Various embodiments of IC package assemblies with magnetic interconnect structures, methods for fabricating such IC package assemblies and magnetic interconnect structures, and systems incorporating IC substrates coupled by magnetic interconnect structures are described herein. In various embodiments, an apparatus may comprise a first integrated circuit (IC) substrate having a first electrical routing feature and a first magnet coupled with the first electrical routing feature, a second integrated circuit (IC) substrate having a second electrical routing feature and a second magnet coupled with the second electrical routing feature, and an interconnect structure coupled with the first and second electrical routing features. In various embodiments, the interconnect structure may comprise a plurality of magnetic particles, and the first magnet and the second magnet may be configured to generate a magnetic field between the first magnet and the second magnet. In various embodiments, the magnetic particles may be electrically conductive and disposed in the magnetic field. In various embodiments, the magnetic particles may be movably coupled together, and the interconnect structure may be pliable. In various embodiments, the magnetic particles may have an electrically conductive outer portion and a magnetic interior portion. In various embodiments, the first magnet may be embedded in the first integrated circuit substrate.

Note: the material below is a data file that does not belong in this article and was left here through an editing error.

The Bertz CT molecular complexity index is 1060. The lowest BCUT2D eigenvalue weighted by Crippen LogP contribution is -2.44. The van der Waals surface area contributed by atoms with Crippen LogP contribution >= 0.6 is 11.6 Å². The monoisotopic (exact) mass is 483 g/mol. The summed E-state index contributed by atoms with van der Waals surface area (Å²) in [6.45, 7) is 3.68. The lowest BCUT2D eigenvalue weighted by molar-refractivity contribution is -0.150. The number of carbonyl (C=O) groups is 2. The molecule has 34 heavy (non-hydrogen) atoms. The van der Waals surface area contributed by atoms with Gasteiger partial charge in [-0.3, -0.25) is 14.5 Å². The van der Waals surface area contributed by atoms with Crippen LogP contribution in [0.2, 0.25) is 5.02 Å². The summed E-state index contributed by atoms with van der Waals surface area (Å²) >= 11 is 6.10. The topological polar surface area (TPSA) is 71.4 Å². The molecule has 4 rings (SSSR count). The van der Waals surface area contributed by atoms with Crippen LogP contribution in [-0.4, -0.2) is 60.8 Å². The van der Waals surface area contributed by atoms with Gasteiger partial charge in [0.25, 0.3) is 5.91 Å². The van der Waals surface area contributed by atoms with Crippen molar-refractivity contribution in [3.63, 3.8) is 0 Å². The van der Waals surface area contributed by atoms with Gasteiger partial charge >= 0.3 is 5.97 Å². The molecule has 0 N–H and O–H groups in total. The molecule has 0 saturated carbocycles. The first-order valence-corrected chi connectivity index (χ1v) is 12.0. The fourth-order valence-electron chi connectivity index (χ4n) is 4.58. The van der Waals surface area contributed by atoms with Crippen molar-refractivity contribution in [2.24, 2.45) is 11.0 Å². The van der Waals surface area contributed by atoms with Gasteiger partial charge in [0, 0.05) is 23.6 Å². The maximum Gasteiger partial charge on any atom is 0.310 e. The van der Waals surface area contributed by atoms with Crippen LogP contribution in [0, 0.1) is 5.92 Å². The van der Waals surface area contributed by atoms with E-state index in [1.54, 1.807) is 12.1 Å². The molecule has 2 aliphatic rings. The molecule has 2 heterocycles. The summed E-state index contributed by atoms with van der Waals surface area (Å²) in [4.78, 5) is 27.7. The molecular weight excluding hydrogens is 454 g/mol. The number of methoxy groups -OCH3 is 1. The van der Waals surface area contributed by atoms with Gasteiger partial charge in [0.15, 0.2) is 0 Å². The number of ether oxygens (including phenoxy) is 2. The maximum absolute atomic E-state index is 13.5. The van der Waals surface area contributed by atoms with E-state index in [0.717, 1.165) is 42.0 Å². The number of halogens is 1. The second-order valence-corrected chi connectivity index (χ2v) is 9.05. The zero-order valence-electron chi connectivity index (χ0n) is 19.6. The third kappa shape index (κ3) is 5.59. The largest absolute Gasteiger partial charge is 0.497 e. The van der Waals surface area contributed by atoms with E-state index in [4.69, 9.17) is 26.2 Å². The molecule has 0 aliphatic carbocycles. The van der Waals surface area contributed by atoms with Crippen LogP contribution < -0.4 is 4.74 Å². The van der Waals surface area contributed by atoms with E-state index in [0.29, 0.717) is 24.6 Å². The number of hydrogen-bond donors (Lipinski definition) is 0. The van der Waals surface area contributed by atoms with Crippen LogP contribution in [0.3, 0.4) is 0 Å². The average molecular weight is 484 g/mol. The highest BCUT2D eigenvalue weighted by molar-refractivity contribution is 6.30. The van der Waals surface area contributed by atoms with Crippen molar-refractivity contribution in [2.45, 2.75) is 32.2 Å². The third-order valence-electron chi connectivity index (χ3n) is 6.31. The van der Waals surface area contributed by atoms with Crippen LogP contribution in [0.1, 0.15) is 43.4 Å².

In various embodiments, the first magnet may be disposed within the first electrical routing feature. In various embodiments, the first electrical routing feature may comprise a first pillar having a base portion adjacent to the first IC substrate and a top portion distal to the first IC substrate, and the second electrical routing feature may comprise a second pillar having a base portion adjacent to the second IC substrate and a top portion distal to the second IC substrate. In various embodiments, the first magnet may be disposed within the base portion of the first pillar, and the second magnet may be disposed within the base portion of the second pillar. In various embodiments, the first magnet may be disposed within the top portion of the first pillar, and the second magnet may be disposed within the top portion of the second pillar. In various embodiments, the first magnet may extend in a first lengthwise dimension from the base portion of the first pillar to the top portion of the first pillar, the second magnet may extend in a second lengthwise dimension from the base portion of the second pillar to the top portion of the second pillar, the first lengthwise dimension may be a largest dimension of the first magnet, and the second lengthwise dimension may be a largest dimension of the second magnet. In various embodiments, the first IC substrate may have a third electrical routing feature comprising a third pillar, a third magnet in the third pillar, and a fourth magnet disposed in the first IC substrate, and the fourth magnet may be magnetically coupled with the first magnet and the third magnet.